Villanova Gets Student Volunteerism Wrong
One Saturday each September, Villanova celebrates its founder with a St. Thomas of Villanova Day of Service. Roughly 4,000 students turn up at 8 a.m. and spread out across Philadelphia to paint walls, clean, weed, pick up trash and plant flowers. Day of Service gets a lot of criticism, as it should: It’s the only day that Villanova really encourages its students to serve, and makes no real lasting difference. More than anything, Day of Service helps Villanovans feel good about themselves, without allowing them to feel good about changing the impoverished areas of Philadelphia.
Villanova does offer other opportunities for its students to serve, but there are miserable flaws in the Villanova system. Most schools pay students to give campus tours, but to have that honor at Villanova, you have to apply, sit through two interviews, and attend a day-long training session—all to give tours to a bunch of high-school kids and their parents. Still, Villanovans overwhelmingly apply for these positions. Most get turned away.
At the Service Learning Community, which also requires an application and an interview, volunteers get to live together in one dorm, take classes together and serve together, essentially making service a type of clique. A sophomore at Villanova, I’m actually a member of group, and there are serious perks, like getting into classes that are otherwise impossible to enroll in and living in a dorm that’s cheaper by several hundred dollars. However, there’s obviously a problem with the program: Students who don’t get into Service Learning are essentially told they aren’t good enough to do weekly service with their peers.
For a university that prides itself on being a service-oriented school, Villanova doesn’t quite seem to understand the concept of serving. Volunteering is something everyone should be encouraged to do (more than once a year at Day of Service, one of the few times students need not apply). Villanova should be handing students more opportunities to serve, not making them compete for it.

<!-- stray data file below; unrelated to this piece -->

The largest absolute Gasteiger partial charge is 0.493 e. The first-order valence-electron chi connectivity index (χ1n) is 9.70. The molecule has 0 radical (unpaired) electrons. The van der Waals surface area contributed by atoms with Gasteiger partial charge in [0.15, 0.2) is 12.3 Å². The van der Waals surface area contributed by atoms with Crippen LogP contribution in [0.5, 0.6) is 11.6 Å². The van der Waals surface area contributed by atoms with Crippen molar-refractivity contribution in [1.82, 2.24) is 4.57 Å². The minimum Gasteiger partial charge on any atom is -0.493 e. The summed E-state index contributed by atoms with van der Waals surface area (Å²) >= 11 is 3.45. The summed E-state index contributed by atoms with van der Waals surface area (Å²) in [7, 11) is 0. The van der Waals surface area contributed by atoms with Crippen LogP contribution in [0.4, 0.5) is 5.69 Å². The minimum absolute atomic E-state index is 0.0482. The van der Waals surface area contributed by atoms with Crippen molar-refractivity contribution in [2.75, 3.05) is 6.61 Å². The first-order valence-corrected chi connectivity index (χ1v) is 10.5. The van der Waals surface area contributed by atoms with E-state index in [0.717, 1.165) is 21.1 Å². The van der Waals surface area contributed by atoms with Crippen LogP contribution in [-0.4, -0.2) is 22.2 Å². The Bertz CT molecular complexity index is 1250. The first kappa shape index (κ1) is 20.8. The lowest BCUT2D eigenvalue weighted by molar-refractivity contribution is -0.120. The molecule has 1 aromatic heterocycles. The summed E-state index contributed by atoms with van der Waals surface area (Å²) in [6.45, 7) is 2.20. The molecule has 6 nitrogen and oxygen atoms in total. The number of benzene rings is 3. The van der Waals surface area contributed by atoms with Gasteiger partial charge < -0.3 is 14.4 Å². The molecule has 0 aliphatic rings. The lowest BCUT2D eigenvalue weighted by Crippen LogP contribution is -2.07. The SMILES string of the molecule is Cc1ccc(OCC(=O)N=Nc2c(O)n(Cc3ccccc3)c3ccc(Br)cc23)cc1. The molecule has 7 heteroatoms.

I’m the vice-president of a student-run homeless shelter, so I’m well-versed in the challenges of running an organization and keeping students involved. My team and I interview students just to judge their level of interest and commitment and to place them accordingly. Last semester, I ran a committee of more than 30 students; eight regularly appeared at the weekly meetings, and 12 of them never once replied to my emails.
College students have a lot of issues with commitment, so rigorous applications for serious positions are appropriate. But to make me apply so I can show some high-school seniors my dorm room? Interview just so I can go into Philly and serve dinner to the homeless?
It’s frustrating that at Villanova, volunteering is not just about helping others and doing good deeds, it’s a competition to out-perform your peers. If your résumé isn’t the most impressive, you aren’t invited to tutor nearby at poor high schools, or help with an adult literacy program in Philly, and on and on. Everyone knows about Villanova’s snobby reputation, but to be snobby about volunteering crosses a line in my mind. It’s a little out of hand. I shouldn’t have to compete with my peers because I want to make a difference in Philadelphia.